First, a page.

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Discussion Starter #1
I have a single egg that was incubated by a pigeon for 20 days. Long story. This seems to be normal in my life. Anyway, Pidge abandoned the egg at Day 20. I don't have an incubator, or means to get/make one. Being so close to the hatch day, with no other realistic options, I put the egg in the brooder with my week old chicks. I know, not ideal, but desperate times and all that.

Given the situation, I've been monitoring the egg closely. It's now Day 24. The chick is alive and moving, but there's no pipping yet. What's alarming me is that the air sac has grown exponentially. It's now somewhere between 1/3 and 1/2 of the egg space. The air sac was on the large side before Pidge abandoned it, but it's growing so fast! I can see the chick moving in the air space.

I know this is not normal, but I have no idea what to do, how much trouble the chick is in, or if anything can even be done at this point. It has been very humid and rainy here all week, so it's not like the air is bone dry and drying out the baby. Any suggestions?
 

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I got this from a google search.
( The incubation period for common pigeons is 17 to 19 days. The female sits on the egg from late afternoon through the night until about 10AM. The male then takes over and does the day shift. Once the eggs hatch, both parents feed the young squabs. )

Did she set the egg right away, or did she let it set for awhile ?

If it was me, I would be making a hole in the egg. If the chick is still alive, then taking small chips of the shell,
to make the opening bigger. Go slow. If you see blood, stop. Remember this is what I would do. It may or not work in your situation.
 

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Discussion Starter #3
Oh wow! Thank you for the info, and my deepest apologies! I just read my own post, and I never clarified that this is a CHICKEN egg I'm talking about! I am so sorry about that! No wonder I only got one reply, lol.

I expected the chick to be a bit slow in developing, since, well, pigeon sitting on a chicken egg. She did amazingly well, in my opinion. The info you provided does explain why she would abandon it at Day 20. In her species, it should have hatched by then. I probably should have thought to look that up myself. I expected the real problems to start after the baby hatched, and didn't think to look at pigeon egg times.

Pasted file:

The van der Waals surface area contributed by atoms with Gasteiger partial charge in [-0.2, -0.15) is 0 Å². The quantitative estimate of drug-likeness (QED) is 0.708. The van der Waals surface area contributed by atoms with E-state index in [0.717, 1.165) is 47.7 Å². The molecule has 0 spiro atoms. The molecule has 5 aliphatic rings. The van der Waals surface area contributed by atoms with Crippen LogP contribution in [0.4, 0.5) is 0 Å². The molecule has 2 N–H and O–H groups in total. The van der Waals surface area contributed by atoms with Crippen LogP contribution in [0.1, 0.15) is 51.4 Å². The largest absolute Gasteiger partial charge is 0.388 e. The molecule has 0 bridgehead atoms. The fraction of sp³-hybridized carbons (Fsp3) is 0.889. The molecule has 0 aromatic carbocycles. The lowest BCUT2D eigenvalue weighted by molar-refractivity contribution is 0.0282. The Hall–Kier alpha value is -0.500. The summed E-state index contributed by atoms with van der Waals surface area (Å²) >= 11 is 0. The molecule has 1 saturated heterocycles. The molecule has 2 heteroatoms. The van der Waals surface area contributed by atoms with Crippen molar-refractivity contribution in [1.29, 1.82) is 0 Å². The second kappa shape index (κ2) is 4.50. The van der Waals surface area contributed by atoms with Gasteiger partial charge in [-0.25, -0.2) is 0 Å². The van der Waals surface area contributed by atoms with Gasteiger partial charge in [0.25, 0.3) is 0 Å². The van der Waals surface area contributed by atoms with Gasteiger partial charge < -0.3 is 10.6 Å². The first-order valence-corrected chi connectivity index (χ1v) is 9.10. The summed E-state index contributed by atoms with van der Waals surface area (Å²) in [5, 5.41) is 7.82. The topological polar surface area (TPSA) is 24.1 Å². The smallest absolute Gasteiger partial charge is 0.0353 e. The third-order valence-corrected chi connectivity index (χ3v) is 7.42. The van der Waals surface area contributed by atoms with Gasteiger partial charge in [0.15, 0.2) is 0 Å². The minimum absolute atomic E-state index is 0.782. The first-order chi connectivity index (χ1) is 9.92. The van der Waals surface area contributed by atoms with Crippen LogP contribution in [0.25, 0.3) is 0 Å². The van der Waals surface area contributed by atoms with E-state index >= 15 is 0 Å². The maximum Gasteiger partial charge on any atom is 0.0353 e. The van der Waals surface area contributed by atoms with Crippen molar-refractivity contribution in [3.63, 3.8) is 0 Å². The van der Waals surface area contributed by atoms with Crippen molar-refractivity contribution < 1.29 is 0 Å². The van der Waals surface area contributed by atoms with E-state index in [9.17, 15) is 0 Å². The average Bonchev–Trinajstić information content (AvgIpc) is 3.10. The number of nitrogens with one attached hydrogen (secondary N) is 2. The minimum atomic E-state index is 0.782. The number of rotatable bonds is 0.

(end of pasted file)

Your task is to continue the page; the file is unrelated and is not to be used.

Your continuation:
I may need to restart a new thread with better information....
 

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The baby is finally pipping! It's alive and well so far. Now to sit on my hands and wait for it to fully hatch. A baby chicken incubated by a pigeon. Can you imagine?
 

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You don't have the correct set up for that egg to hatch.
You may have to find a way to keep it away from your older chicks.
Depending on what size they are.

If it is piping and not making progress, you are going to have to help it.
I would be making a hole in the egg. If the chick is still alive, then taking small chips off the shell,
to make the opening bigger. Go slow. If you see blood, stop. Remember this is what I would do.
It may or not work in your situation. If you hear it peeping, it wants out.

My current hatching is bantams. I had to use the incubator as my back up plan as
my hens have staggered hatches under them So if they had like 6 babies hatched, I put
mom and kids in a cage and brought the balance of eggs in house and placed them
in incubator. I have a brooder area going now with these extra chicks.
I just had one lone chick hatch yesterday who probably will be a small standard size bird.
Her mom is mixed bantam and ameracauna from her looks. This baby is HUGE
compared to the bantams who hatched 2 weeks ago. I been calling baby BIG BIRD.
I really hope it's a pullet. It's got the ameracauna markings.

Good luck with yours :)
 
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